Fig. 3

Scanning electron micrograph obtained for the carbon-based monoliths after activation.

According to the mechanical assays, the monoliths present a resistance to breaking under pressure along the channels direction of 1.37 MPa. This value, although considerably lower than those reported for carbon-coated cordierite [3] or carbon-ceramic composites [5] can be considered acceptable for their application as adsorbents considering that in our case the carbon constitutes the matrix of the monolith. According to our results, the mechanical strength of the samples prepared differs in relation to the experimental conditions employed in the activation of the monoliths, so an optimization of this property can be performed in balance with the target porosity during the scaling to bench conditions of the lab samples.

3.2 Adsorptive behavior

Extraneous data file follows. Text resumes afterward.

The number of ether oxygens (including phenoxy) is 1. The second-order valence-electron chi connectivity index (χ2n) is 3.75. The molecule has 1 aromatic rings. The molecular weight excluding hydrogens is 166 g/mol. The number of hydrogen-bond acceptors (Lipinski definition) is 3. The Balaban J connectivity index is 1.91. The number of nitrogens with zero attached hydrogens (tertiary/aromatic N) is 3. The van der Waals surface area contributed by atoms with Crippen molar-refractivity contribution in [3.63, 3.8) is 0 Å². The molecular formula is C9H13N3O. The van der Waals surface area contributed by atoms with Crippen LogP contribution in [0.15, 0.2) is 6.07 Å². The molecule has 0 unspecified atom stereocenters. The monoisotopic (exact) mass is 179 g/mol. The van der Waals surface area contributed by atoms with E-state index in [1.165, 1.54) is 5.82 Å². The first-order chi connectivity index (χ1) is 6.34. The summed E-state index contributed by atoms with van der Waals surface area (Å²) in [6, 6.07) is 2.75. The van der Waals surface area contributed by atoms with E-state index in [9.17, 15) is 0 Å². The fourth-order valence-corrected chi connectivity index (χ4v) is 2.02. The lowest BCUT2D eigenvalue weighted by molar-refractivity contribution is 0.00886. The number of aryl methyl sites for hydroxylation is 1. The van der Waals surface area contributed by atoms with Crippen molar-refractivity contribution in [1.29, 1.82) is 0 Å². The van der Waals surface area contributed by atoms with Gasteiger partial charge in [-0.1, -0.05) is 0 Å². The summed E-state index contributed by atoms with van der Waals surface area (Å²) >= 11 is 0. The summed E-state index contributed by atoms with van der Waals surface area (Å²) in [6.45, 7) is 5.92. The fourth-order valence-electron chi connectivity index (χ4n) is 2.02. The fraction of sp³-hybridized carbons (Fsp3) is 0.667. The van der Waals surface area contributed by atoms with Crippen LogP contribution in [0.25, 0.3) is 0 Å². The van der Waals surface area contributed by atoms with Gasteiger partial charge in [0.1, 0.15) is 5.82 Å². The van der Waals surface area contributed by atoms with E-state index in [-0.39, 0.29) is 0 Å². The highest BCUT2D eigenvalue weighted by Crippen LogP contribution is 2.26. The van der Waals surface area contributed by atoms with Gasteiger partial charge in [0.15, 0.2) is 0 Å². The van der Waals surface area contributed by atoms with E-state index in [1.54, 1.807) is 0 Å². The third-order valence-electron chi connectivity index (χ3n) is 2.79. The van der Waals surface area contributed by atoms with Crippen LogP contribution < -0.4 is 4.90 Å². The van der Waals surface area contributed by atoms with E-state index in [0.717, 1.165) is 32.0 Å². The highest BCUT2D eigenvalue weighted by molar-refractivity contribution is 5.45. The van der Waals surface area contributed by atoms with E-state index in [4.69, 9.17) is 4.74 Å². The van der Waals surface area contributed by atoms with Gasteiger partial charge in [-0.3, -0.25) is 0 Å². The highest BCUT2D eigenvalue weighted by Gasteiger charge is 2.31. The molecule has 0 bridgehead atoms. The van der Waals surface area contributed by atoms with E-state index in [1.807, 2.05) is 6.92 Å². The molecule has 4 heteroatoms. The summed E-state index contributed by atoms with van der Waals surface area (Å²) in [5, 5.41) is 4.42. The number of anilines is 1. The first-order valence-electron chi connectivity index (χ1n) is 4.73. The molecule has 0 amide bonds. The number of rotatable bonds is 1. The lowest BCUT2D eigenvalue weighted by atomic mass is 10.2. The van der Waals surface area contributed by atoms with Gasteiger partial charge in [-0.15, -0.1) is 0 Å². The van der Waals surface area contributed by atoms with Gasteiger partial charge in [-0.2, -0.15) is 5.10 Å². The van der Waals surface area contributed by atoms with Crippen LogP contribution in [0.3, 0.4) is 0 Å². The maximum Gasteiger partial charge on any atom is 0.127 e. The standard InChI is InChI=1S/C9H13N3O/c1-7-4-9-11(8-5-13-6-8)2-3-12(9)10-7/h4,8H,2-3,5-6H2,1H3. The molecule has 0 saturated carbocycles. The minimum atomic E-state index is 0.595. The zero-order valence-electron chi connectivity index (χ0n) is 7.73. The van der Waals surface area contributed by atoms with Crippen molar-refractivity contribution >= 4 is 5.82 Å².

Fig. 4 represents the evolution of the o-xylene IR bands during the adsorption experiment on the activated monoliths. Similar spectra were recorded for the isothermal desorption and TPD (results not shown). No other IR bands than those attributable to o-xylene were detected, thus indicating there is no transformation of the adsorbed phase. This information derived from the use of FTIR as analysis technique can be considered an additional benefit of our experimental approach to this kind of adsorption studies. A numerical treatment of the integrated absorbance data from o-xylene IR bands, according to the procedure described below, leads to the breakthrough, isothermal desorption and TPD curves shown in Fig. 5. These curves allowed us to obtain the total o-xylene uptake as well as the amount reversibly and irreversibly adsorbed by the sample. Total uptake was calculated from the area between curves corresponding to adsorption experiments without and with monolith, respectively (Fig. 5(1)). Reversible adsorption was estimated from blank desorption experiments, and o-xylene desorption from the monolith at 27 °C (Fig. 5(2)). Irreversible adsorption was determined from TPD experiments heating the monolith up to 350 °C and maintaining this temperature until total desorption of the o-xylene (Fig. 5(3)).